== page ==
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How to identify, treat self-injurious patients
Keys to differentiating behavior patients from allergic and endocrine patients—and how to treat them


Categorizing, defining self-injurious behaviors

Table 1: Categories of compulsive disorders*
Self-injurious behaviors in pets can be compared to the human equivalency of trichotillomania and obsessive-compulsive disorders (OCD), although these diagnoses aren't all inclusive.
  • Trichotillomania: In people, this disorder is defined as the recurrent pulling out of one's hair. The disturbance isn't accounted for by another mental disorder, such as OCD, or to a general medical disorder, such as a dermatologic condition.1 Displacement and stereotypical grooming in pets may fall under this description and are discussed below. Self-injurious behavior may relieve emotional pain or discomfort in some people.2
  • Compulsive disorders: OCD in people is defined as repetitive behaviors one feels driven to perform. The behaviors are mental acts aimed at preventing or reducing distress. These behaviors, however, aren't connected with what they were designed to neutralize or are clearly excessive.1 Whether obsessive thoughts occur in animals has been debated, so many behaviorists label OCD-type conditions in animals as simply compulsive disorders. In veterinary behavior medicine, compulsive disorders have been defined as sequences of movements that serve no obvious purpose or function, occur repetitively, are out of context or at an excessive frequency or duration, interfere with the patient's ability to function normally in its social environment and persist regardless of the environment.3,4 Compulsive behaviors are usually derived from behaviors that are part of the animal's normal repertoire and are categorized according to their origin (Table 1).
  • Stereotypies: Other behaviors can be repetitive but aren't necessarily classified as compulsive. A stereotypy is a display of a repetitive behavior that serves no apparent function.4 Stereotypies also are often extensions of a normal behavior such as locomoting or grooming. To establish the behavior as compulsive, it must interfere with the patient's ability to function normally and persist regardless of the environment.3,4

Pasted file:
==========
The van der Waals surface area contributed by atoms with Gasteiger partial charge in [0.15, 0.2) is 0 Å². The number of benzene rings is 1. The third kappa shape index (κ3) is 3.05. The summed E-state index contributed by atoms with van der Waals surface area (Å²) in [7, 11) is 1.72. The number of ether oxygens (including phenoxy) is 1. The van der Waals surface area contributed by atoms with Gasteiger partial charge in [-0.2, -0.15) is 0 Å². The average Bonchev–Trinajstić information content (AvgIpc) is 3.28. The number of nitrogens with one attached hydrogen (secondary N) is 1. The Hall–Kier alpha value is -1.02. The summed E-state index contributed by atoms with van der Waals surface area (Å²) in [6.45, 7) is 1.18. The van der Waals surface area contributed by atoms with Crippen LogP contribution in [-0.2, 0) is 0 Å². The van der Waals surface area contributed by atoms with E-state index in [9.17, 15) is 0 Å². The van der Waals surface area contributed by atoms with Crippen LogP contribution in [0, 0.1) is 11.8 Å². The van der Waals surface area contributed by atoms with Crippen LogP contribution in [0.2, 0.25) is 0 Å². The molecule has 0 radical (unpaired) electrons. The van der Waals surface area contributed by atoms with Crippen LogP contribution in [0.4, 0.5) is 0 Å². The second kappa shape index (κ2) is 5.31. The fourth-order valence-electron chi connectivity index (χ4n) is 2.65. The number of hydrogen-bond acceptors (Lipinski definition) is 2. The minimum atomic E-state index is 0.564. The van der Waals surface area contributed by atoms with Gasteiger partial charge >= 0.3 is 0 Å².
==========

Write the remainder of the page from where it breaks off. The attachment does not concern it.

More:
• Displacement behaviors: These behaviors are exhibited when a pet is in a state of conflict or is frustrated because it is unable to achieve a goal. Conflict occurs when the animal is motivated to perform two opposing behaviors. Frustration occurs when a pet is motivated to perform a behavior but is unable to do so. The animal may respond with a displacement behavior (that can include grooming-type responses) considered inappropriate or out-of-context with respect to the stimulus.
  • Attention-seeking behaviors: These behaviors can also be repetitive but occur only in the presence of the owner and are performed by the animal to receive a reward from the owner (often involving attention or affection). The behavior may not have started as an attention-seeking response, but rather a displacement or random behavior that the owner may have inadvertently reinforced.


A self-mutilatory behavioral disorder should be diagnosed only after a thorough dermatologic and medical evaluation. Even after a presumptive behavioral diagnosis is made, secondary medical complications may exist that need to be treated (e.g., infection associated with self-induced injuries). Medical problems can be the initiating cause for some compulsive behaviors that later are maintained for other reasons.

The dermatologic workup for these disorders includes skin scrapings, cultures, biopsies, serum chemistry profiles that include endocrine testing, diet trials, tests for parasites, allergy testing, etc. Neurologic and orthopedic examinations and associated diagnostics also are warranted in many cases, as pain and neuropathies can contribute to self-damaging behaviors.

A comprehensive behavioral history should be taken, including:
1. Signalment
2. Description or video of the behavior including:

  • When the behavior started and its progression
  • When the behavior occurs
  • Pattern (times or situations)
  • What precedes the event
  • If the behavior can be interrupted
  • Intensity and duration

3. Any changes in family, home environment, schedules
4. Concurrent medical conditions and medications
5. Owner's response to the problem
6. Specific types, amount and frequency of exercise
7. Form, duration and frequency of interactions with owners and others.


Source: DVM360 MAGAZINE,
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